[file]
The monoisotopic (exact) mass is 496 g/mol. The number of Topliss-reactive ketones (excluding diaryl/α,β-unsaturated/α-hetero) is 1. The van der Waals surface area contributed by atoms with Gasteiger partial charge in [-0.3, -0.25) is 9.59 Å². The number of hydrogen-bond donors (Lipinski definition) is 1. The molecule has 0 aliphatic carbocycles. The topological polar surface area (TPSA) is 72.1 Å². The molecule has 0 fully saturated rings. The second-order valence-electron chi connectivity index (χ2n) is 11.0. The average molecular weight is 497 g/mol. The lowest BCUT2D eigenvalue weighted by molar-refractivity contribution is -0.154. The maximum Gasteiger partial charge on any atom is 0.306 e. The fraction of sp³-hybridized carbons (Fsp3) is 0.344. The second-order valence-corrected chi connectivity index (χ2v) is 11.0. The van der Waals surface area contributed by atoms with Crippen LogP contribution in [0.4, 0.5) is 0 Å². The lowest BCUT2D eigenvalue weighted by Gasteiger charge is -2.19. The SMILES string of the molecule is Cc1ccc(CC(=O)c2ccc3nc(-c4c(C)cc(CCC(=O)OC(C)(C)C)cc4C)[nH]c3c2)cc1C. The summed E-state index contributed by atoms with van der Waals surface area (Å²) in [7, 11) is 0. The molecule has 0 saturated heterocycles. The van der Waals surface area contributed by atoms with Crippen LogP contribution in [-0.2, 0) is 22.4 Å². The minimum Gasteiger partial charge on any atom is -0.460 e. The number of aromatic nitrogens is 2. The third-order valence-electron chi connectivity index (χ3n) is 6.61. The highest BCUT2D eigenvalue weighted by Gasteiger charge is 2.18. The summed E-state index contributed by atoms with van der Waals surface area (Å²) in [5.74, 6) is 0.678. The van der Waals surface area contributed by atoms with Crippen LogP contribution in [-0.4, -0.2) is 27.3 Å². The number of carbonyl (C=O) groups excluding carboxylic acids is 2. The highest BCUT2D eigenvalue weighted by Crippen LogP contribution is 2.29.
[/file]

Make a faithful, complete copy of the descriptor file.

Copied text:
The monoisotopic (exact) mass is 496 g/mol. The number of Topliss-reactive ketones (excluding diaryl/α,β-unsaturated/α-hetero) is 1. The van der Waals surface area contributed by atoms with Gasteiger partial charge in [-0.3, -0.25) is 9.59 Å². The number of hydrogen-bond donors (Lipinski definition) is 1. The molecule has 0 aliphatic carbocycles. The topological polar surface area (TPSA) is 72.1 Å². The molecule has 0 fully saturated rings. The second-order valence-electron chi connectivity index (χ2n) is 11.0. The average molecular weight is 497 g/mol. The lowest BCUT2D eigenvalue weighted by molar-refractivity contribution is -0.154. The maximum Gasteiger partial charge on any atom is 0.306 e. The fraction of sp³-hybridized carbons (Fsp3) is 0.344. The second-order valence-corrected chi connectivity index (χ2v) is 11.0. The van der Waals surface area contributed by atoms with Crippen LogP contribution in [0.4, 0.5) is 0 Å². The lowest BCUT2D eigenvalue weighted by Gasteiger charge is -2.19. The SMILES string of the molecule is Cc1ccc(CC(=O)c2ccc3nc(-c4c(C)cc(CCC(=O)OC(C)(C)C)cc4C)[nH]c3c2)cc1C. The summed E-state index contributed by atoms with van der Waals surface area (Å²) in [7, 11) is 0. The molecule has 0 saturated heterocycles. The van der Waals surface area contributed by atoms with Crippen LogP contribution in [-0.2, 0) is 22.4 Å². The minimum Gasteiger partial charge on any atom is -0.460 e. The number of aromatic nitrogens is 2. The third-order valence-electron chi connectivity index (χ3n) is 6.61. The highest BCUT2D eigenvalue weighted by Gasteiger charge is 2.18. The summed E-state index contributed by atoms with van der Waals surface area (Å²) in [5.74, 6) is 0.678. The van der Waals surface area contributed by atoms with Crippen LogP contribution in [-0.4, -0.2) is 27.3 Å². The number of carbonyl (C=O) groups excluding carboxylic acids is 2. The highest BCUT2D eigenvalue weighted by Crippen LogP contribution is 2.29.